More about the disease
Men are about one and a half times more likely than women to develop myeloma, which never affects children and mainly affects older people. African - Caribbean people are about twice as likely as white or Asian people to develop myeloma.
About 1 in 200 people will develop it at some point in their life. The most common age for myeloma to be diagnosed is about 72 years. The condition is very rare in people under 40 years, and about 80% of all patients are aged over 65 when they are diagnosed.
A parent, child, brother or sister of a patient has about a two or three times higher chance than others of developing myeloma or MGUS (see below). The risk for any individual, however, is still very low.
There are nearly 5,000 people diagnosed with myeloma each year in the UK.
In almost all cases of myeloma there is no known cause. Certain things are known to be associated with a higher chance of developing myeloma. These are called risk factors. Risk factors for myeloma include a condition called MGUS, age, gender, family history and ethnicity.
- A healthy person’s blood contains a mixture of many different antibodies. In some diseases very large amounts of identical antibody are produced; in these cases the antibodies produced are of no use to help fight infection. This is known as a monoclonal gammopathy (gamma globulin is another name for antibody molecules). When a person is found to have a monoclonal gammopathy with no clear cause, this is called MGUS. MGUS is the single most important risk factor for myeloma; each year about 1 in 100 people with MGUS develop myeloma. It is not a cause of myeloma; most experts consider MGUS to be a very early stage of myeloma but one which, in most cases, does not develop any further. Anyone who is found to have MGUS will have regular follow-ups to check if it is progressing.
- Myeloma does not affect children and it becomes more common with increasing age. It is very rare under the age of 40 years and most affected people are aged over 65.
- Myeloma is about twice as common in African-Caribbean people as in white people. This suggests that there might be genes which affect the chance of developing myeloma.
- Myeloma is slightly more common in men than in women, about 130 men are diagnosed for every 100 women.
- Close relatives of people with myeloma or MGUS are two to three times more likely to develop myeloma than people with no affected family members. This might be because of shared genes or because close relatives often live together and might be exposed to something in their surroundings which increases the risk. It is important to remember that, because the risk of myeloma is very low, this increased risk is still very small. Most people with myeloma do not have any affected family members.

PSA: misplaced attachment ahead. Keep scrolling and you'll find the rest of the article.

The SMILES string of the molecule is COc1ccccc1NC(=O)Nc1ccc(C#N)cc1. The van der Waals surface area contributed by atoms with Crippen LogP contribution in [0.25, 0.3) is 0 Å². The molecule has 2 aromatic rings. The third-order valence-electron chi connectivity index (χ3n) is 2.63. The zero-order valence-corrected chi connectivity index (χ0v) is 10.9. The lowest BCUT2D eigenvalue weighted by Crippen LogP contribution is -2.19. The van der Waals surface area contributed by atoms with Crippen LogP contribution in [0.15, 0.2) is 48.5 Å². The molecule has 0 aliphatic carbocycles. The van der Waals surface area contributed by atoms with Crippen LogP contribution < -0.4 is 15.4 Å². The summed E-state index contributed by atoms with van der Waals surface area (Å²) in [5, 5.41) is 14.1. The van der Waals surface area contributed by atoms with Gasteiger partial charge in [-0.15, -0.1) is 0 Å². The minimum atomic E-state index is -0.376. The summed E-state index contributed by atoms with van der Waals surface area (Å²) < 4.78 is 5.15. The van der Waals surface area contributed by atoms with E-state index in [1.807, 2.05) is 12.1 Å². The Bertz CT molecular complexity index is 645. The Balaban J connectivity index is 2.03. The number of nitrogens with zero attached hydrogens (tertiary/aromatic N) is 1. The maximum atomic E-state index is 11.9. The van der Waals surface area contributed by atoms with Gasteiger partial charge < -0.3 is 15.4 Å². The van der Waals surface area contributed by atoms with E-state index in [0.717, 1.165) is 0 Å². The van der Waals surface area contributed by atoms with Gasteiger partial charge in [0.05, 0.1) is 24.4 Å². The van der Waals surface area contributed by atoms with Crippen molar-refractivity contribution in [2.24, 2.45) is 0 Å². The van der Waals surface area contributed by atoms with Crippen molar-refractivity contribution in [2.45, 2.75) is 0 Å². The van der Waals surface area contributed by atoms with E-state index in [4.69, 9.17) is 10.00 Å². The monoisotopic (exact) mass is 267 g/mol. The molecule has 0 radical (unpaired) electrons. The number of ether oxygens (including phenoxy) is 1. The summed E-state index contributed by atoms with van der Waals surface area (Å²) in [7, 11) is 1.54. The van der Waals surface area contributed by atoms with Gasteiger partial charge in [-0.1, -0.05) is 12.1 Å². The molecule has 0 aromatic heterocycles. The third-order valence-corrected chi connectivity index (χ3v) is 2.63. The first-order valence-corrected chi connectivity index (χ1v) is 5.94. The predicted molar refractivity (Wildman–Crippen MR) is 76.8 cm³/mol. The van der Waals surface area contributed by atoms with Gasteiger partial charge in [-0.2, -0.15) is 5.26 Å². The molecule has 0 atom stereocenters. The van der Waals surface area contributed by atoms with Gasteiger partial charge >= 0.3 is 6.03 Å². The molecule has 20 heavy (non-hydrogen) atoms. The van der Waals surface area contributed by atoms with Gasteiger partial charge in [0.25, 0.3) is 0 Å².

You can find out more about causes of myeloma here: beatingbloodcancers.org.uk/myelomalinks
Staging describes the extent or severity of a person’s cancer. Staging for solid cancers, like breast or lung cancer is based on the size of the original tumour and on how much it spreads from the original site of the tumour. For conditions like myeloma, this system is not helpful because the myeloma cells are spread throughout the bone marrow.
Myeloma staging is based on two laboratory results. These are the amounts of two proteins, called albumin and β2-microglobulin (β2M) in your blood. Albumin is normally the most common protein in the blood, but in myeloma the amount of albumin is reduced. β2M is a protein found on the surface of all lymphocytes; because the abnormal cells in myeloma are lymphocytes, the level of β2M gives an indication of the number of myeloma cells in your body.
Myeloma is staged on the basis of the levels of two factors in the blood; albumin and β2M. More advanced disease is indicated by
lower levels of albumin or by higher levels of β2M. This is called the international staging system (ISS) and recognises three stages:
- Stage I Both albumin and β2M levels are normal or near normal
- Stage II Either albumin is low with normal β2M, or β2M is moderately raised
- Stage III β2M levels are much higher than normal
You can find out more about staging of myeloma here: beatingbloodcancers.org.uk/myelomalinks
There are several conditions which are closely related to myeloma but which differ from it either in the results of laboratory tests
or in the way in which they affect you. If you are affected by one of these conditions, your consultant will explain what this means for you.
Most, probably all, people who develop myeloma have previously had a condition called monoclonal gammopathy of undetermined significance (MGUS). MGUS means that a patient has a raised level of paraprotein (also called M-protein) but no symptoms of myeloma or damage to organs. MGUS can only be diagnosed if you have a special test which detects paraprotein in your blood or urine. It is not routine practice to screen healthy people for MGUS or for myeloma.
Plasmacytoma is a condition similar to myeloma but with the plasma cells found in one place in your body – usually in bone. Sometimes in plasmacytoma the plasma cells are not in the bones but in other parts of the body – this is called soft tissue plasmacytoma.
Plasma cell leukaemia
Plasma cell leukaemia may be a late stage of myeloma, with plasma cells present in the blood or it may occur as a separate condition with no bone damage or damage to other tissues.
A condition called Waldenstrom macroglobulinaemia (WM) is associated with raised levels of paraprotein. This has in the past been
regarded as a form of myeloma, but is now usually regarded as a rare type of non-Hodgkin lymphoma.
A condition called amyloidosis may affect people with myeloma; amyloid is an abnormal protein made up of light chains. Amyloidosis can also occur as an inherited condition and in association with other blood disorders.
You can find out more about conditions related to myeloma here: beatingbloodcancers.org.uk/myelomalinks